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Do Carbs Kill Your Brain?


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carbs brain fog, carbs and the brain
Could the carbs in that banana be contributing to brain fog? iStock.com/IgorDutina

Recently, I’ve been hearing from many patients who have read Dr. Perlmutter’s new book, Grain Brain, and are now concerned about their carb intake. In his book, Dr. Perlmutter suggests that dietary carbohydrates cause high blood sugar, inflammation, and other effects that lead to a “toxic brain,” which can then develop into neurological conditions such as Alzheimer’s, Parkinson’s, depression, and others. Based on this line of causality, he recommends that everyone consume a very low carb diet (<60g per day) in order to prevent neurological disease.

First of all, I’d like to point out that very low carb (VLC) and ketogenic diets can be effective therapeutic tools for treating many neurological disorders. I touched on this briefly a while back in my podcast with Emily Deans, and initial studies on low-carb diets and mental health have shown promise. (1, 2, 3, 4) Because Dr. Perlmutter is a neurologist, it makes sense that he would be a proponent of low-carb diets for his patients based on these therapeutic effects.

Does eating carbs destroy your brain and lead to neurological disease?

However, recommending a low-carb diet as an intervention for sick people is very different from promoting it as a preventative measure for the entire population, which is what Dr. Perlmutter does in Grain Brain. His approach would be somewhat akin to recommending that everyone go on the Autoimmune Protocol to prevent autoimmune disease, which would be unnecessarily restrictive and unhelpful. It’s important to realize that just because a low-carb diet can help treat neurological disorders, doesn’t mean the carbs caused the disorder in the first place. While I don’t argue with the idea that refined and processed carbs like flour and sugar contribute to modern disease, there’s no evidence to suggest that unrefined, whole-food carbohydrates do. In fact, there are three compelling reasons why this is not the case.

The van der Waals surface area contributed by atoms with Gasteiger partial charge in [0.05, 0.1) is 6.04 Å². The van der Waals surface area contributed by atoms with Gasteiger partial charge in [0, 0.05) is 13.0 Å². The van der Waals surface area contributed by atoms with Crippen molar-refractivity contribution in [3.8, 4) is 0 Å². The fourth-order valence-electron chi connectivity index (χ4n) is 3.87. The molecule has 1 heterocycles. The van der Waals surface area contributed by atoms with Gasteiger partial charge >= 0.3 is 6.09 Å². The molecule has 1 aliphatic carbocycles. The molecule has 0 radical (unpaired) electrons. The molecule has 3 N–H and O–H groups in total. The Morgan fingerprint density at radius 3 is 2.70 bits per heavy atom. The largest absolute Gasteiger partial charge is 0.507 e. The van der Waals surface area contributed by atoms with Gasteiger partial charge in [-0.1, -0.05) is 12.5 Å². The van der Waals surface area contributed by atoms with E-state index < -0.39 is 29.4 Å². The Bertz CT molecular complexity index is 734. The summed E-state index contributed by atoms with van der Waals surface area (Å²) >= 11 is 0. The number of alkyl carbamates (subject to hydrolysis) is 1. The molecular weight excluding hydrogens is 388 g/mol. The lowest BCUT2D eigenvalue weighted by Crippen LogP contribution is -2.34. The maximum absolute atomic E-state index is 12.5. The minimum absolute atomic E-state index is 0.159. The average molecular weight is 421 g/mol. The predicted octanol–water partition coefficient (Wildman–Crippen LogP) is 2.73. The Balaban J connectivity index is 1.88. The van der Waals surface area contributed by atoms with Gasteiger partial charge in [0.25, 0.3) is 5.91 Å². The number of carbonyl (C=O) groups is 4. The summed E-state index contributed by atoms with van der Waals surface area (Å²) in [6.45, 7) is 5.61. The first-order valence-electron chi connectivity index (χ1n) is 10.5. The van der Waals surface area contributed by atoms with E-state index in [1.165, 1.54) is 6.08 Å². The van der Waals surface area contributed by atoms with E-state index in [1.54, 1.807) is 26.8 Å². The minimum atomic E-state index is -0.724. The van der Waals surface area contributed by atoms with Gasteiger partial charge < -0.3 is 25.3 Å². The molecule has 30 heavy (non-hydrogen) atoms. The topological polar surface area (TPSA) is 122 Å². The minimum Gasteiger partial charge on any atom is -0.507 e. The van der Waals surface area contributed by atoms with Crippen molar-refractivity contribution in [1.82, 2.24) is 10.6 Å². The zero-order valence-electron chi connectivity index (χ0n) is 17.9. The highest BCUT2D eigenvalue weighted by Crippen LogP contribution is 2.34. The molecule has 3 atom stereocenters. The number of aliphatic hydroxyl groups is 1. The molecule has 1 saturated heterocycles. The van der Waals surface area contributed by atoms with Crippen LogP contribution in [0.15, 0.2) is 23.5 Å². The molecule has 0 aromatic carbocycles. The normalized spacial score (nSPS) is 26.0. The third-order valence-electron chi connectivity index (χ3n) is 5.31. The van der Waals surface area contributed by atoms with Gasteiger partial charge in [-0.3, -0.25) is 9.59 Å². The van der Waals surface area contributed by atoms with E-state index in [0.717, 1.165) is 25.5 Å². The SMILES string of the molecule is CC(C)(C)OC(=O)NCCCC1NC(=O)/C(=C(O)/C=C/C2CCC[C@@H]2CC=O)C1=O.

#1 – We Evolved Eating Whole-Food Carbohydrates

The first reason it doesn’t make sense that carbohydrates cause neurological disorders is that we’ve been eating carbs for a very long time, and we’re well adapted to digesting and metabolizing them. For instance, fruit has been part of the human diet for longer than we’ve been recognizably human, and while starch hasn’t been part of the human diet for quite as long, it’s clear that we’ve evolved mechanisms to digest and utilize it efficiently.

Compared with most primates, humans have many more copies of the gene AMY1, which is essential for breaking down starches. (5) This gene is unusual in that the number of copies varies greatly between populations, with more copies present in populations that consume more starch. This indicates that starch played a significant role in our evolution, and some scientists have even argued that consumption of starch was partially responsible for the increase in our brain size.

In addition to possessing the ability to break down complex carbohydrates, our bodies require glucose to function properly and maintain homeostasis. The fact that humans can produce glucose from protein is often used as an argument that we don’t need to eat glucose, but rather than viewing this as evidence that that glucose isn’t important, we might view it as evidence that glucose is so metabolically essential that we evolved a mechanism to produce it even when it’s absent from the diet.